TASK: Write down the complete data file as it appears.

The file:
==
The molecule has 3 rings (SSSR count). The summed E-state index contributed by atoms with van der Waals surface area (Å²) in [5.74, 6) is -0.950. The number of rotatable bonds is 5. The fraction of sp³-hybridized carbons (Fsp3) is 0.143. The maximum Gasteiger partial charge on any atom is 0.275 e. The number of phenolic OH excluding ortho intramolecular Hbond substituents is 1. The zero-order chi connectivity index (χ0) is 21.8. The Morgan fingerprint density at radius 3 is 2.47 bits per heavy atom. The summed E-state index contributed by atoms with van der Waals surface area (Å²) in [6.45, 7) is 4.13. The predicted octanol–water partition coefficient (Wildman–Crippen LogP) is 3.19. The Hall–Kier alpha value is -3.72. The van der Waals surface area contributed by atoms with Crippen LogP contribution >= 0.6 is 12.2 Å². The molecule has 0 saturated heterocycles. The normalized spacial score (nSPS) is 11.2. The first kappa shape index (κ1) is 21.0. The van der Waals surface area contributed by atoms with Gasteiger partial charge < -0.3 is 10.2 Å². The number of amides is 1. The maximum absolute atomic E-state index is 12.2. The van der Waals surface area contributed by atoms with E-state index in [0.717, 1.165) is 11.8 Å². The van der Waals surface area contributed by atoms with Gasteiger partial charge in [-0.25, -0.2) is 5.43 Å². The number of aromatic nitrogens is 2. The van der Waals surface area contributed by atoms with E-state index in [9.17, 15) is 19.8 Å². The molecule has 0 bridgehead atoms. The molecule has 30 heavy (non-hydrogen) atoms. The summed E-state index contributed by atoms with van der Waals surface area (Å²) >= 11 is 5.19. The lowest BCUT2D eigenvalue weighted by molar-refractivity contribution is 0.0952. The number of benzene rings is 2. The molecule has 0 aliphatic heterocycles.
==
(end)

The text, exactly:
The molecule has 3 rings (SSSR count). The summed E-state index contributed by atoms with van der Waals surface area (Å²) in [5.74, 6) is -0.950. The number of rotatable bonds is 5. The fraction of sp³-hybridized carbons (Fsp3) is 0.143. The maximum Gasteiger partial charge on any atom is 0.275 e. The number of phenolic OH excluding ortho intramolecular Hbond substituents is 1. The zero-order chi connectivity index (χ0) is 21.8. The Morgan fingerprint density at radius 3 is 2.47 bits per heavy atom. The summed E-state index contributed by atoms with van der Waals surface area (Å²) in [6.45, 7) is 4.13. The predicted octanol–water partition coefficient (Wildman–Crippen LogP) is 3.19. The Hall–Kier alpha value is -3.72. The van der Waals surface area contributed by atoms with Crippen LogP contribution >= 0.6 is 12.2 Å². The molecule has 0 saturated heterocycles. The normalized spacial score (nSPS) is 11.2. The first kappa shape index (κ1) is 21.0. The van der Waals surface area contributed by atoms with Gasteiger partial charge < -0.3 is 10.2 Å². The number of amides is 1. The maximum absolute atomic E-state index is 12.2. The van der Waals surface area contributed by atoms with E-state index in [0.717, 1.165) is 11.8 Å². The van der Waals surface area contributed by atoms with Gasteiger partial charge in [-0.25, -0.2) is 5.43 Å². The number of aromatic nitrogens is 2. The van der Waals surface area contributed by atoms with E-state index in [9.17, 15) is 19.8 Å². The molecule has 0 bridgehead atoms. The molecule has 30 heavy (non-hydrogen) atoms. The summed E-state index contributed by atoms with van der Waals surface area (Å²) >= 11 is 5.19. The lowest BCUT2D eigenvalue weighted by molar-refractivity contribution is 0.0952. The number of benzene rings is 2. The molecule has 0 aliphatic heterocycles.